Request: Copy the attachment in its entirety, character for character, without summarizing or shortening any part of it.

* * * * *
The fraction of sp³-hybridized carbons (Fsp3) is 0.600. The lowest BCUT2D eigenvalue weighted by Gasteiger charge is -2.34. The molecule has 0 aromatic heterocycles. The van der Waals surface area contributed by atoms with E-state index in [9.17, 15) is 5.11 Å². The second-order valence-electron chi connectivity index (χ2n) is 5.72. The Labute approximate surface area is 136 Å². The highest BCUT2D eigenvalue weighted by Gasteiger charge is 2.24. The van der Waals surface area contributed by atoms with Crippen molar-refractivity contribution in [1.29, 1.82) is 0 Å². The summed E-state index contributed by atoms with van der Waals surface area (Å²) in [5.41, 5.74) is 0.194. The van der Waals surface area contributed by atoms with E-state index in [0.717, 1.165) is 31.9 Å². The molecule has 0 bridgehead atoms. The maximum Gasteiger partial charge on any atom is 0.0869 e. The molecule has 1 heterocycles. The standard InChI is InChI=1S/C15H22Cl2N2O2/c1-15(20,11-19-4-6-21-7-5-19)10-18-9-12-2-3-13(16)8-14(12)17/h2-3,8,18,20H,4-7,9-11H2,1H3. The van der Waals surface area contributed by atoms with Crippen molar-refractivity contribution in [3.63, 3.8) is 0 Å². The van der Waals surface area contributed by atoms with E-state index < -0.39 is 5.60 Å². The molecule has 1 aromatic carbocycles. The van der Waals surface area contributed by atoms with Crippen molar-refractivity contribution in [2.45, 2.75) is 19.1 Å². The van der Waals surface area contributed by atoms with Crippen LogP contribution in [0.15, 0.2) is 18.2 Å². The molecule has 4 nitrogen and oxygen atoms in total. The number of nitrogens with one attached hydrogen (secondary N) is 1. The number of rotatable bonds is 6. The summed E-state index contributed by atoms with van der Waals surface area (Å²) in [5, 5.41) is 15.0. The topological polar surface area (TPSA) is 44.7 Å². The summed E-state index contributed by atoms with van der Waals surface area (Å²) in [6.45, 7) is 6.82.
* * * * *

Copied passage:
The fraction of sp³-hybridized carbons (Fsp3) is 0.600. The lowest BCUT2D eigenvalue weighted by Gasteiger charge is -2.34. The molecule has 0 aromatic heterocycles. The van der Waals surface area contributed by atoms with E-state index in [9.17, 15) is 5.11 Å². The second-order valence-electron chi connectivity index (χ2n) is 5.72. The Labute approximate surface area is 136 Å². The highest BCUT2D eigenvalue weighted by Gasteiger charge is 2.24. The van der Waals surface area contributed by atoms with Crippen molar-refractivity contribution in [1.29, 1.82) is 0 Å². The summed E-state index contributed by atoms with van der Waals surface area (Å²) in [5.41, 5.74) is 0.194. The van der Waals surface area contributed by atoms with E-state index in [0.717, 1.165) is 31.9 Å². The molecule has 0 bridgehead atoms. The maximum Gasteiger partial charge on any atom is 0.0869 e. The molecule has 1 heterocycles. The standard InChI is InChI=1S/C15H22Cl2N2O2/c1-15(20,11-19-4-6-21-7-5-19)10-18-9-12-2-3-13(16)8-14(12)17/h2-3,8,18,20H,4-7,9-11H2,1H3. The van der Waals surface area contributed by atoms with Crippen molar-refractivity contribution in [3.63, 3.8) is 0 Å². The van der Waals surface area contributed by atoms with E-state index < -0.39 is 5.60 Å². The molecule has 1 aromatic carbocycles. The van der Waals surface area contributed by atoms with Crippen molar-refractivity contribution in [2.45, 2.75) is 19.1 Å². The van der Waals surface area contributed by atoms with Crippen LogP contribution in [0.15, 0.2) is 18.2 Å². The molecule has 4 nitrogen and oxygen atoms in total. The number of nitrogens with one attached hydrogen (secondary N) is 1. The number of rotatable bonds is 6. The summed E-state index contributed by atoms with van der Waals surface area (Å²) in [5, 5.41) is 15.0. The topological polar surface area (TPSA) is 44.7 Å². The summed E-state index contributed by atoms with van der Waals surface area (Å²) in [6.45, 7) is 6.82.